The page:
The smell drifted through the valley of smoke and it was weird hiking up to this warm sight for the first time. I had so many questions with no park rangers around to answer them. But I knew this was a controlled fire and just caught a couple images and pushed on knowing I could research it later. This is what I found out. “Part of the reason Yosemite was set aside in 1864 as a national park was because of its awe-inspiring panoramas afforded by its open meadows. During the past 147 years under federal protection, however, many of the park’s trees have grown to staggering heights. And that’s the problem: park officials say that they are now so tall that they are obstructing the grand, iconic views. To solve the problem, the “Scenic Vista Management Plan” was adopted, which, essentially, gives the park the right to chop them down. They will then be scrapped for firewood and wood chips.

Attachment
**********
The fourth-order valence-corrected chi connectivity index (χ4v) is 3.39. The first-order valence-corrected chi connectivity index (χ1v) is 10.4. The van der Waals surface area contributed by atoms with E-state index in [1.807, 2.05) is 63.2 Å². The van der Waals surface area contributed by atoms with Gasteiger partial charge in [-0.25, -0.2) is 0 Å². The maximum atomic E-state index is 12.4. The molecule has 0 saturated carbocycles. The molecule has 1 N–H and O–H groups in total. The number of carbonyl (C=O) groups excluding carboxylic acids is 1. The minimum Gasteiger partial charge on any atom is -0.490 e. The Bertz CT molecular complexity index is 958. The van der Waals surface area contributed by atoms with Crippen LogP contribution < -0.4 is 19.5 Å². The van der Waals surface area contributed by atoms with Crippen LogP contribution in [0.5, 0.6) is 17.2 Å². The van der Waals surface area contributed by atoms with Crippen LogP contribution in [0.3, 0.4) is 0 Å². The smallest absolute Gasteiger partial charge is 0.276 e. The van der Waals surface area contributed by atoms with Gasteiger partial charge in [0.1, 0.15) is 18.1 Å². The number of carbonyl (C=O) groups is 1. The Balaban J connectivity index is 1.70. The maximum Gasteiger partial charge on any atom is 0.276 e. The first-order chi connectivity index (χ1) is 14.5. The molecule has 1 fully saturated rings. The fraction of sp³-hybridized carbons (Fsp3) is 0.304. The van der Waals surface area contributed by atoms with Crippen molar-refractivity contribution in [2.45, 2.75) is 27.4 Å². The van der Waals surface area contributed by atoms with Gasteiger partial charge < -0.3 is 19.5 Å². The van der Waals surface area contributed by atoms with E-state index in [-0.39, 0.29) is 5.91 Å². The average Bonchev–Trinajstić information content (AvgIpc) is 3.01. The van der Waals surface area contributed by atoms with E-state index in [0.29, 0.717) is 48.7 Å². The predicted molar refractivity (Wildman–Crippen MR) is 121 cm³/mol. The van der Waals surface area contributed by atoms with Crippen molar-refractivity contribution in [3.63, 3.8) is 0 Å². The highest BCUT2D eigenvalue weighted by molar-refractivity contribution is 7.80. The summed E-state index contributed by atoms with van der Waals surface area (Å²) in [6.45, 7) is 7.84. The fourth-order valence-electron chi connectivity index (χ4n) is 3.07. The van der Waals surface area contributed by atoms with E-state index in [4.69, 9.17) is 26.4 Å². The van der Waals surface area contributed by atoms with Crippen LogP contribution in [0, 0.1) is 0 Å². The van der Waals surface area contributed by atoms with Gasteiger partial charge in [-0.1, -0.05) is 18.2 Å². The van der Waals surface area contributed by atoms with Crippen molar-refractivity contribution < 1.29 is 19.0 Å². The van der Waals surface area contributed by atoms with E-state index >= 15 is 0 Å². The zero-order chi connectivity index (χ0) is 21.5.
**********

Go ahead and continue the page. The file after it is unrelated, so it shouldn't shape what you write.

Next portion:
Starting late 2019, thousands of trees will be cut down in Yosemite to provide better views of the famous granite faces, such as El Capitán and Half Dome, and the breathtaking waterfalls, such as Bridalveil or Yosemite Falls, that ring the valley.
In accordance with the Scenic Vista Management Plan, the majority of the cutting—mostly of Ponderosa pines and cedar trees—will take place along roads, overlooks and turnouts in seven square miles of the most heavily visited sections of the valley. Only trees younger than 130 years old will be cut, and no giant sequoias will be included in the culling. The work may go on for as long as 10 years, since cutting will only be allowed during the months of September and October in order to avoid disturbing bats and birds.”